The CEH (high-end bespoke and vintage furniture) 

Gaia For Women (textile and accessories made buy refugee women) 

Indigo Trade (vintage home deco r sourced globally) 

Hamlet Interiors (Moroccan textiles sourced by Veronica, made by artisans who have generations of experience, and photographed by Carley Page Summers) 

Kaya Kilims (Turkish rugs from Nez, a mother, boss lady, and lover of rugs living in Turkey)  

Atlantis home (textiles and jewelry sourced by Judy) 

Lauren WIlliams Art (hand made tapestries by Lauren) 

Mel Remmers Studio (beautiful paintings by Dallas artist and friend Mel Remmers) 

Magic Hour Shop (my friend Molly who finds the best vintage with a mindful philosophy)

 

 

 

 

 

 

 

Thanks be to the Goodwill gods

The tapa cloth tale 

This colorful magic on my ceiling is called tapa cloth, or mulberry cloth. It is made from the bark of mulberry trees and dyed with its berries. It’s a rare piece, probably something very special to the family that made it, and I (miraculously) found it while treasure hunting on the Goodwill website. (I put this cloth on the ceiling about 9 months ago but I didn’t have a blog then and now I do.)

 This picture got me 1,000 followers on instagram, it's so strange what goes "viral" and what doesn't! I think it has to do with the color pink...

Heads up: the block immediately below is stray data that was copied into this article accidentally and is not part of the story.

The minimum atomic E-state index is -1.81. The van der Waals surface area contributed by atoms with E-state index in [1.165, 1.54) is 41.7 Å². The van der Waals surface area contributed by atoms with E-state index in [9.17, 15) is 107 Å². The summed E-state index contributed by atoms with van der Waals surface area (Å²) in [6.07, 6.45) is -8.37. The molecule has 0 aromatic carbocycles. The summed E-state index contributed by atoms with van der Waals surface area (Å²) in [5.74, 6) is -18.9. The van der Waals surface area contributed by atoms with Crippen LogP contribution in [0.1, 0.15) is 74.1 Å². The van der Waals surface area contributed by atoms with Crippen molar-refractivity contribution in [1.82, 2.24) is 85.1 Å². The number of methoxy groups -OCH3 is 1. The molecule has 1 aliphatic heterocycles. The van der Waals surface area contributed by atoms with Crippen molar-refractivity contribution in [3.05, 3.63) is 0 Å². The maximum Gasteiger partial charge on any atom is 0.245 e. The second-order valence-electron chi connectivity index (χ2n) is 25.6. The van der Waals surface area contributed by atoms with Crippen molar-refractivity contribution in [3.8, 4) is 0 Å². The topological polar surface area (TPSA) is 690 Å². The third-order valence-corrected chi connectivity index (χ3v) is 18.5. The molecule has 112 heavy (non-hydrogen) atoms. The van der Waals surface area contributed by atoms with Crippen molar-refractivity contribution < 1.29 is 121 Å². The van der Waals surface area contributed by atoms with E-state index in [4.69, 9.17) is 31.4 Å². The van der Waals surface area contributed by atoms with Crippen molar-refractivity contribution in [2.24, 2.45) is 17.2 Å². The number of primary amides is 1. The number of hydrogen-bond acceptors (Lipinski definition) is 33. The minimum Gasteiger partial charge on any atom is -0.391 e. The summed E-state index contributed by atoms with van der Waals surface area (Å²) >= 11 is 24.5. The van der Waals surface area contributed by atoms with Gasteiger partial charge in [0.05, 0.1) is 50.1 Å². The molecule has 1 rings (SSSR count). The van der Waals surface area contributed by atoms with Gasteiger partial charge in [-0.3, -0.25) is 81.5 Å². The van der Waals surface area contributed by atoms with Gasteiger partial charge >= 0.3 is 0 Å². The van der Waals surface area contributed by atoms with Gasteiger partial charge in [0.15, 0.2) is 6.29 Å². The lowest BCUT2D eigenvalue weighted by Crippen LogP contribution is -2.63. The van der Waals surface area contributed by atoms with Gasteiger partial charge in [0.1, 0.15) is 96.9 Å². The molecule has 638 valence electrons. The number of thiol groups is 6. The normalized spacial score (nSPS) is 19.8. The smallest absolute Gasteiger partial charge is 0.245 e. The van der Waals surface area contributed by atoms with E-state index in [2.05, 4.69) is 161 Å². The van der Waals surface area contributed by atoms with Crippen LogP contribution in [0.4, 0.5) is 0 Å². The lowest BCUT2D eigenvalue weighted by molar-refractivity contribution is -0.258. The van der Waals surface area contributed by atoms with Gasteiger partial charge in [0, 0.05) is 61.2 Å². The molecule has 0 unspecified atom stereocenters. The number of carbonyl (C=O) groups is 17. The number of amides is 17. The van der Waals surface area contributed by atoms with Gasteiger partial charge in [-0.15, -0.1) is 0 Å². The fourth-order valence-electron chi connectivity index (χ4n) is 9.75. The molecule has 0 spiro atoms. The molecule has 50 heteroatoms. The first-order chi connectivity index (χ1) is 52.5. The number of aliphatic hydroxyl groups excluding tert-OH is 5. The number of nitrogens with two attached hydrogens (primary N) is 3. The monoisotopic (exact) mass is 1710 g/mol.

This picture got me 1,000 followers on instagram, it's so strange what goes "viral" and what doesn't! I think it has to do with the color pink... 

What is tapa cloth?

Tapa can be decorated by rubbing, stamping, stencilling, smoking (Fiji: “masi Kuvui”) or dyeing. The patterns of Tongan, Samoan, and Fijian tapa usually form a grid of squares, each of which contains geometric patterns with repeated motifs such as fish and plants, for example four stylised leaves forming a diagonal cross. Traditional dyes are usually black and rust-brown, although other colours are known.

In former times the cloth was primarily used for clothing, but now cotton and other textiles have replaced it. The major problem with tapa clothing is that the tissue loses its strength when wet and falls apart. (Still it was better than grass-skirts, which usually are either heavier and harder or easily blown apart, but on the low coral atolls where the mulberry does not grow, people had no choice.) It is also labour-intensive to manufacture. Tapa cloth was made by both the men and women in ancient times. An example is the Hawaiian men, who also made their own weapons.

Nowadays tapa is often worn on formal occasions such as weddings. Another use is as a blanket at night or for room dividers. It is highly prized for its decorative value and is often found hung on the walls as decoration. In Tonga a family is considered poor, no matter how much money they have, if they do not have any tapa in stock at home to donate at life events like marriages, funerals and so forth. If the tapa was donated to them by a chief or even the royal family, it is more valuable. It has been used in ceremonial masks in Papua New Guinea and the Cook Islands (Mangian masks). It was used to wrap sacred objects, e.g., “God staffs” in the Cook Islands.